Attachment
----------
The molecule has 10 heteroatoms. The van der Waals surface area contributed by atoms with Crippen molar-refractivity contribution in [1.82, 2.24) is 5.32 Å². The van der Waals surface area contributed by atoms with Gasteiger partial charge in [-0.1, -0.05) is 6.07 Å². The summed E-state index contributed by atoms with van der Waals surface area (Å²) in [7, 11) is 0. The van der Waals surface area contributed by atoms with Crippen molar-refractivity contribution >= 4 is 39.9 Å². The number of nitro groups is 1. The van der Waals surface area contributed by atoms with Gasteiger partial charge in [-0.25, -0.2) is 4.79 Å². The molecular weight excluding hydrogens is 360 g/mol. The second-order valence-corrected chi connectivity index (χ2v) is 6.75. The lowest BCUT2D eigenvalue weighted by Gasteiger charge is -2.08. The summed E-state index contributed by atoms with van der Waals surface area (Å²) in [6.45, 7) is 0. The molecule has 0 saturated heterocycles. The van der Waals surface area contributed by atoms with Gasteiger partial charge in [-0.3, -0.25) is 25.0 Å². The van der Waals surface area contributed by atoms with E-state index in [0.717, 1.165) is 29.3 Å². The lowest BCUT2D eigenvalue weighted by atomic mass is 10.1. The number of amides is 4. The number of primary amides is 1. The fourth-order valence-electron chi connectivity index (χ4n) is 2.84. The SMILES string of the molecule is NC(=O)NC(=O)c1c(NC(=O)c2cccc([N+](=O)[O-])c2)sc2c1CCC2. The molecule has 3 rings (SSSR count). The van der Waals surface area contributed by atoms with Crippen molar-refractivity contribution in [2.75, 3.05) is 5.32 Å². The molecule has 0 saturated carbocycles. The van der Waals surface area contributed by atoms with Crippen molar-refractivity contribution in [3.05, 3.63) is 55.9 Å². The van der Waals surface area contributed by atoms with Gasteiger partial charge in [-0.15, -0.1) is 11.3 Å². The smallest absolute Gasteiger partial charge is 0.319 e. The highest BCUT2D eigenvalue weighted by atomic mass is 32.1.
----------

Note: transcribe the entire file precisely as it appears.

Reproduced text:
The molecule has 10 heteroatoms. The van der Waals surface area contributed by atoms with Crippen molar-refractivity contribution in [1.82, 2.24) is 5.32 Å². The van der Waals surface area contributed by atoms with Gasteiger partial charge in [-0.1, -0.05) is 6.07 Å². The summed E-state index contributed by atoms with van der Waals surface area (Å²) in [7, 11) is 0. The van der Waals surface area contributed by atoms with Crippen molar-refractivity contribution >= 4 is 39.9 Å². The number of nitro groups is 1. The van der Waals surface area contributed by atoms with Gasteiger partial charge in [-0.25, -0.2) is 4.79 Å². The molecular weight excluding hydrogens is 360 g/mol. The second-order valence-corrected chi connectivity index (χ2v) is 6.75. The lowest BCUT2D eigenvalue weighted by Gasteiger charge is -2.08. The summed E-state index contributed by atoms with van der Waals surface area (Å²) in [6.45, 7) is 0. The molecule has 0 saturated heterocycles. The van der Waals surface area contributed by atoms with Gasteiger partial charge in [-0.3, -0.25) is 25.0 Å². The van der Waals surface area contributed by atoms with E-state index in [0.717, 1.165) is 29.3 Å². The lowest BCUT2D eigenvalue weighted by atomic mass is 10.1. The number of amides is 4. The number of primary amides is 1. The fourth-order valence-electron chi connectivity index (χ4n) is 2.84. The SMILES string of the molecule is NC(=O)NC(=O)c1c(NC(=O)c2cccc([N+](=O)[O-])c2)sc2c1CCC2. The molecule has 3 rings (SSSR count). The van der Waals surface area contributed by atoms with Crippen molar-refractivity contribution in [2.75, 3.05) is 5.32 Å². The molecule has 0 saturated carbocycles. The van der Waals surface area contributed by atoms with Crippen molar-refractivity contribution in [3.05, 3.63) is 55.9 Å². The van der Waals surface area contributed by atoms with Gasteiger partial charge in [-0.15, -0.1) is 11.3 Å². The smallest absolute Gasteiger partial charge is 0.319 e. The highest BCUT2D eigenvalue weighted by atomic mass is 32.1.